It's lunchtime at the Harrington Arms in Cheshire. Sitting cosily in the window of the former 18th Century farmhouse, two customers have opted to share their piping hot portion of turkey and ham pie.
Without quite realising it, they're choosing to do exactly what food waste campaigners want us all to do: only get served up what we'll definitely eat.
Over a million tonnes of food prepared in the hospitality industry gets thrown away. And charity Wrap says 75% of it could have been eaten.
This older pair's concerns are more about appetite than the environment: "We don't eat as much as we used to and we don't want to waste anything," they smile, delighted that the pub has kindly given them extra gravy to help spread their shared meal.
But back in the kitchen, there's a deliberate effort to reduce what's served to reduce waste and save cash. Portion sizes are down. Garnishes and sauces are optional extras. Lined up by the sink are plates scraped clean by happy eaters.
The Harrington Arms is one of over 240 Robinsons Brewery pubs to take on new guidelines from Wrap; making some small changes after monitoring and measuring what gets rejected.
The charity has the backing of some big-name chefs and chains, as well as the Government. But it's tricky when companies have an obligation to serve up crowd-pleasing grub.
On average about a fifth of food binned across industry is spoiled, damaged or past its best. Almost half gets the chop as it's prepped. And a third is our fault - plate waste sent back when someone cannot manage it. Salad, spuds and rice are the most over-served offenders.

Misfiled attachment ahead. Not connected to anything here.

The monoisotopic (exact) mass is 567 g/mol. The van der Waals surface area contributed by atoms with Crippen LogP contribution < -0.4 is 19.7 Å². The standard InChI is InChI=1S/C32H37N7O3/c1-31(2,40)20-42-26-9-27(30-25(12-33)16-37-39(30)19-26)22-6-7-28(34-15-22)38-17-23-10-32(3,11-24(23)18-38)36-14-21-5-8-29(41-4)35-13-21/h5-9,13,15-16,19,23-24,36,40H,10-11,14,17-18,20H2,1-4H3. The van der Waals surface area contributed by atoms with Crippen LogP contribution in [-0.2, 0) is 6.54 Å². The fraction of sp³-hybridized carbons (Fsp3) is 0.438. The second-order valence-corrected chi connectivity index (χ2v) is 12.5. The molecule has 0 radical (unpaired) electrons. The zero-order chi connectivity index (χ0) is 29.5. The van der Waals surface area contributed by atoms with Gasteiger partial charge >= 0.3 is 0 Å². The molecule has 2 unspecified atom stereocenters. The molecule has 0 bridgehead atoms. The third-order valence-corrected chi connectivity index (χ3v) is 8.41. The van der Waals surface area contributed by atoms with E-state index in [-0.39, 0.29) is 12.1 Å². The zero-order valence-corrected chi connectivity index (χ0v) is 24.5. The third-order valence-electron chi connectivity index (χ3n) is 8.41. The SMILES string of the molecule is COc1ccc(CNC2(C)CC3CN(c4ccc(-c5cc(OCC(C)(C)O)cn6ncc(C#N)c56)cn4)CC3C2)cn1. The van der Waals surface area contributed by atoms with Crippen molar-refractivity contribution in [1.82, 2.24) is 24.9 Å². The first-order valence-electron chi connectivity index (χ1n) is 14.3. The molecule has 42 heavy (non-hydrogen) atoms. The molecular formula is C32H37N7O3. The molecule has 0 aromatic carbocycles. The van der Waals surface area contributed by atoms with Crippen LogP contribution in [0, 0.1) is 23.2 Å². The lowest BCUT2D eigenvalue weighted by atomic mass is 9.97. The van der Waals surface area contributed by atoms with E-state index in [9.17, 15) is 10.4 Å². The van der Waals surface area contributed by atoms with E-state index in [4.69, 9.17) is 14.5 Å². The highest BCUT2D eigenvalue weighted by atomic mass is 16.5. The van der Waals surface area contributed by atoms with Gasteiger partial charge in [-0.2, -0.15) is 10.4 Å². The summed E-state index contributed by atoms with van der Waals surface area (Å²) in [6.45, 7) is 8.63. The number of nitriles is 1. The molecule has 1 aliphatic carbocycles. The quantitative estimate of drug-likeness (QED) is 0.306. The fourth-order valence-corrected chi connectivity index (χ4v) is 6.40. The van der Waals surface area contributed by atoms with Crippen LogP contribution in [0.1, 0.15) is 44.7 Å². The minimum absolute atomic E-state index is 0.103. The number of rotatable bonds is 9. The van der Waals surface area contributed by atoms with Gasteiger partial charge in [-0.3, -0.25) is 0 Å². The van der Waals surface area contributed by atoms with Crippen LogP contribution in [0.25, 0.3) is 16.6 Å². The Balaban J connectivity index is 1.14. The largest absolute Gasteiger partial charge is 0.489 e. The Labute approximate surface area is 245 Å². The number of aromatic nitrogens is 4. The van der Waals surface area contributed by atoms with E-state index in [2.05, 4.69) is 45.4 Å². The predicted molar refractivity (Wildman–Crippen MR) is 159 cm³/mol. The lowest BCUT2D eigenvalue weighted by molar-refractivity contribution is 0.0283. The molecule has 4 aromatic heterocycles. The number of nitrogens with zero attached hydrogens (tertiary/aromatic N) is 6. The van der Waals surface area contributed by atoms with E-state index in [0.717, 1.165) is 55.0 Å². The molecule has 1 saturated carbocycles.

Robinsons Brewery estimates £8,000 worth of food is wasted in each pub and maintains customers have been supportive of the cuts. "A lot of licensees seem to think that the bigger the portion - the happier the customer. But it's not always the case," says Nick Burns, who consults on the catering across the brewery's network.
"Adding that salad garnish, which may cost 30 or 40p, to the plate makes it look better but if the customer is not eating it, it's waste,"
Eleanor Morris has worked on Wrap's Guardians of Grub campaign that challenges businesses of all kinds to rethink how they procure, prep and present food. "Business food waste is hidden; it goes into a bin and gets taken away, so it's not really seen as a cost," she says.
"But we're all surrounded by food waste. It's everybody's issue whether we're at home and whether we're eating out."
It's not a new idea. Zero Waste Scotland's trial to tackle 53,000 tonnes of scraps began five years ago. The trial focused on giving out doggy bags for customers to take home their leftovers - something Angela Loftus and the team at Black Sheep Bistro in Glasgow are still keenly offering as part of their commitment to reduce stigma and boost sustainability.
"If a plate comes back to the kitchen and staff are saying it's being boxed up, I feel happy about that, because I know the person enjoyed it," she says.
"If customers see this is the norm in here then they feel more comfortable about it and they can just carry home our nice wee bag with them. It makes it look like it's the right thing to do."
All of the ideas to reduce waste rely upon dialogue between business and customer - about what will be dished out in exchange for their cash. A meal out is still a treat for most people. Diners will only really swallow changes if they feel like they're still being offered good value for money.